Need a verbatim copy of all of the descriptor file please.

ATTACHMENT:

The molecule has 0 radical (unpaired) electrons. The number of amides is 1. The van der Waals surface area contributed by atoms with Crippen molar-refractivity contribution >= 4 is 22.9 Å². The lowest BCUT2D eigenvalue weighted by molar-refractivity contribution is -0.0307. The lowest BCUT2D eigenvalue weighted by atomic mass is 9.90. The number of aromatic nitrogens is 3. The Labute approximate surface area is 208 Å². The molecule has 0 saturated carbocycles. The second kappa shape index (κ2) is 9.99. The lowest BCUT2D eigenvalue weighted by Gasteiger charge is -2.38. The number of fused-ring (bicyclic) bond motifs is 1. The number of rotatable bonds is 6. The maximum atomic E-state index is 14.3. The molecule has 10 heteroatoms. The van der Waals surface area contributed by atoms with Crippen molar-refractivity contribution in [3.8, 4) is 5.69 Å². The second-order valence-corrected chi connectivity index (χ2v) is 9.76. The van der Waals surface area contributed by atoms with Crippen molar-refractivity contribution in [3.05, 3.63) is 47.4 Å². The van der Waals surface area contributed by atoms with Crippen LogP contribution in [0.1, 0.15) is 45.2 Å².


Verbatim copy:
The molecule has 0 radical (unpaired) electrons. The number of amides is 1. The van der Waals surface area contributed by atoms with Crippen molar-refractivity contribution >= 4 is 22.9 Å². The lowest BCUT2D eigenvalue weighted by molar-refractivity contribution is -0.0307. The lowest BCUT2D eigenvalue weighted by atomic mass is 9.90. The number of aromatic nitrogens is 3. The Labute approximate surface area is 208 Å². The molecule has 0 saturated carbocycles. The second kappa shape index (κ2) is 9.99. The lowest BCUT2D eigenvalue weighted by Gasteiger charge is -2.38. The number of fused-ring (bicyclic) bond motifs is 1. The number of rotatable bonds is 6. The maximum atomic E-state index is 14.3. The molecule has 10 heteroatoms. The van der Waals surface area contributed by atoms with Crippen molar-refractivity contribution in [3.8, 4) is 5.69 Å². The second-order valence-corrected chi connectivity index (χ2v) is 9.76. The van der Waals surface area contributed by atoms with Crippen molar-refractivity contribution in [3.05, 3.63) is 47.4 Å². The van der Waals surface area contributed by atoms with Crippen LogP contribution in [0.1, 0.15) is 45.2 Å².